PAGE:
ArticlesVolume 4, issue 1 – Preface

MEFANET Journal 2016; 4(1): 4



Daniel Schwarz

Institute of Biostatistics and Analyses, Faculty of Medicine, Masaryk University, Brno, Czech Republic


The Mefanet Journal (MJ) starts its fourth volume with one review article on mobile health technology and five original research articles on the topics of active aging, nursing and psychiatry – all employing different means of technology-enhanced learning: medical simulation, electronic courses, curriculum analysis, and data-driven education. The journal has an interdisciplinary scope, binding together research from different disciplines and providing readers around the world with high quality peer-reviewed articles on a wide variety of topics related to applications of computer science within medical education. Its mission is to become the premier vehicle for disseminating information about MEdical FAculties NETwork (www.mefanet.cz), which covers all Czech and Slovak medical faculties as well as schools or faculties of health care sciences.

The first two papers of this issue deal with active aging. Zanovitová et al. address the problem of helping people remain independent and active in higher age with the use of simulation-based training facilities employed by a university of third age, whereas Komenda et al. grasp the healthy aging problem by means of lectures adapted to various target groups differing in age and with a complex e-learning course delivered through a learning management system. Kuriplachová et al. deal with nursing study programs and show the necessity to promote innovative teaching methods, individual work by students, as well as to react to rapid changes in technology and legislation. The authors back up their claims with an evidence derived from statistical data. Pokorná et al. focus on pressure ulcers and suggest unified reporting of data to be ensured by nurses. For that purpose, the authors present a ready-to-use software tool suitable for data gathering and reporting. Educational components of the presented system are discussed in detail. Hořínková and Barteček report on how education improves medical students’ attitudes to and knowledge of electroconvulsive therapy - an area that is seemingly researched infrequently. The review article by Barrick et al. identifies the potential benefits that mHealth technologies can provide and concerns with some of the risks to privacy. The final editorial material by Komenda et al. recall the most important memories from the last 9th year of the MEFANET conference, which took place in Brno at the end of November 2015. The MEFANET conferences have always been providing a vibrant meeting place for delegates from medical and healthcare faculties, computer scientists as well as medical teachers and students from the Czech Republic, Slovakia and other countries. In 2016, the upcoming 10th year of the MEFANET conference (29–30 November – Brno, Czech Republic) will be focused on technology-enhanced learning and teaching in radiology.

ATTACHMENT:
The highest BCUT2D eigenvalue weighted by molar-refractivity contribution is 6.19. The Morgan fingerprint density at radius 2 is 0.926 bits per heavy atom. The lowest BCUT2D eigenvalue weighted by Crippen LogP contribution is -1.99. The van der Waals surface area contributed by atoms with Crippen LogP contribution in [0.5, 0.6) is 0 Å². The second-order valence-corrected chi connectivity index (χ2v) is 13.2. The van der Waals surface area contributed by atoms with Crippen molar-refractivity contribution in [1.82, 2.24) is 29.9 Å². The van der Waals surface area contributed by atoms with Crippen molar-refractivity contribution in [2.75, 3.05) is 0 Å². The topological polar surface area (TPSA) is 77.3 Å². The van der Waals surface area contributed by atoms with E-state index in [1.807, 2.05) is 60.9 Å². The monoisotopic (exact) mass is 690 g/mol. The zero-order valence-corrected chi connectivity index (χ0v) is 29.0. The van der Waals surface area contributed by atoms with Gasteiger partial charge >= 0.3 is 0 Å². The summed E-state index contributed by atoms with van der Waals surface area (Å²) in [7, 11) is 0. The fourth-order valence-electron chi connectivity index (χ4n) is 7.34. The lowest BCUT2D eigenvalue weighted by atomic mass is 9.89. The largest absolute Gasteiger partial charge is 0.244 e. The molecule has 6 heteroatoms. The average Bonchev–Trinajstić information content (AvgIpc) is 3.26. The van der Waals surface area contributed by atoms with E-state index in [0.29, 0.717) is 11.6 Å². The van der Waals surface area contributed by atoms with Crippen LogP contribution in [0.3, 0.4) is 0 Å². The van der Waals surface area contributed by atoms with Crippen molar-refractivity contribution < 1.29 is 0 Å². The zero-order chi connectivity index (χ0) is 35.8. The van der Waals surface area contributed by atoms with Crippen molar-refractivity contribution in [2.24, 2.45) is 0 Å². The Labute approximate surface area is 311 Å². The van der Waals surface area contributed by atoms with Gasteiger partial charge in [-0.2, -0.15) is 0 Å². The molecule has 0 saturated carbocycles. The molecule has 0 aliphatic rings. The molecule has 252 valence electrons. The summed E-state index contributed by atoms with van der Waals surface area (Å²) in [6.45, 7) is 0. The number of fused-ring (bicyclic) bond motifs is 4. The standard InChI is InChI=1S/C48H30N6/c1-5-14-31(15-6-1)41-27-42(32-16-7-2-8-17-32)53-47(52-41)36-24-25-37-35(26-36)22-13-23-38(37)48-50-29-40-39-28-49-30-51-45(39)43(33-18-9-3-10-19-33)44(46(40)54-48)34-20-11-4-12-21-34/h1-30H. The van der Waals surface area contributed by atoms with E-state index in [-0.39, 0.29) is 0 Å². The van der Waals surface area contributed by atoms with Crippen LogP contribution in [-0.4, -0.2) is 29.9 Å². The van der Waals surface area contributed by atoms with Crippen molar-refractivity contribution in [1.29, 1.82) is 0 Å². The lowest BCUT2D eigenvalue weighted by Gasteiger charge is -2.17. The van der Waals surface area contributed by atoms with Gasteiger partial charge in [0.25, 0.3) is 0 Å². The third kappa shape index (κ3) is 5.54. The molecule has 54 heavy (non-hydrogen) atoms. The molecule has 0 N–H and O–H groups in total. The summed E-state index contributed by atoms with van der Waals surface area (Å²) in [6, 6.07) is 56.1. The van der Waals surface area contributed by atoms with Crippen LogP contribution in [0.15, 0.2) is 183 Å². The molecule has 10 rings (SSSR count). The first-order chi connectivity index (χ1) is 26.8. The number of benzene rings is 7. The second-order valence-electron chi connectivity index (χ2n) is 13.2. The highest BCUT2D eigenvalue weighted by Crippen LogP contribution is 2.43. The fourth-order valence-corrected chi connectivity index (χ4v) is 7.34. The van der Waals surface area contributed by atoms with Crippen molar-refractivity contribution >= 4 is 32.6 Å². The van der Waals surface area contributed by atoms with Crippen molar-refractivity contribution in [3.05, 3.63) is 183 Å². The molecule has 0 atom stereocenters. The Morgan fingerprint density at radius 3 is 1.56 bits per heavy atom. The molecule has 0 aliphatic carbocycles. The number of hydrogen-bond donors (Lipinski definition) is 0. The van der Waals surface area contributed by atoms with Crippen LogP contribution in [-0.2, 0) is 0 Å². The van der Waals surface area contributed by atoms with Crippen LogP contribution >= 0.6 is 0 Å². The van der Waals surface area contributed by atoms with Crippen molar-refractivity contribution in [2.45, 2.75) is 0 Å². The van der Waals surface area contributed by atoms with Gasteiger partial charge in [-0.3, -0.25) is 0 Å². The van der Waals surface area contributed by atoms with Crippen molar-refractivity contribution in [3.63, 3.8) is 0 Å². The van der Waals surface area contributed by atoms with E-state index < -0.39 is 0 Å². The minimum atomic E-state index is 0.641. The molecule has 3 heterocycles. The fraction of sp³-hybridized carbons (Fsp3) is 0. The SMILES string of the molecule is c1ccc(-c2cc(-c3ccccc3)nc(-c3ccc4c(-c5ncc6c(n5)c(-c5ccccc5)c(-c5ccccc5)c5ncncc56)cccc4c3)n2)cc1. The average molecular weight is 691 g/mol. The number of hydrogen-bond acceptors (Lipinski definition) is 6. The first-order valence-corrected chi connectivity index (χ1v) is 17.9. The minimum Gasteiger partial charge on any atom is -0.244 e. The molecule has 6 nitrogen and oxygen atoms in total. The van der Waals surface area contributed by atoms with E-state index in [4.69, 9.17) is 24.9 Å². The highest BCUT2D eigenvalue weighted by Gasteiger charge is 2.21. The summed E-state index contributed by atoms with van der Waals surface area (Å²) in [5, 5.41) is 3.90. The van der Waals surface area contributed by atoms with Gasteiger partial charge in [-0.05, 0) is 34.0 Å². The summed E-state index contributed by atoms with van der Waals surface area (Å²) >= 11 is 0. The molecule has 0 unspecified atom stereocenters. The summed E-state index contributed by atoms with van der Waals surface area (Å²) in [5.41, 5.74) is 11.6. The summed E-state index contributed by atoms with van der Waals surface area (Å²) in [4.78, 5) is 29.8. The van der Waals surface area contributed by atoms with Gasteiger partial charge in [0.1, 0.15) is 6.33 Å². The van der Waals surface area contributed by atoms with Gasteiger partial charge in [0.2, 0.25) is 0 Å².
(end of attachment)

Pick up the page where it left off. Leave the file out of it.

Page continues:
I am sure that the readers will benefit from the information in the presented papers and it is my hope that this issue will stimulate further discussion and additional research. I would like to extend my sincere appreciation to the editorial members and reviewers, without whom this issue would not have been possible. I would like to see the whole fourth volume of MJ as another valuable resource for the MEFANET community and a stimulus for further research into the area of medical education science. Readers are encouraged to submit both comments on these articles as well as their own relevant manuscripts.

July 2016

Daniel Schwarz

Created by Institute of Biostatistics and Analyses, Faculty of Medicine, Masaryk University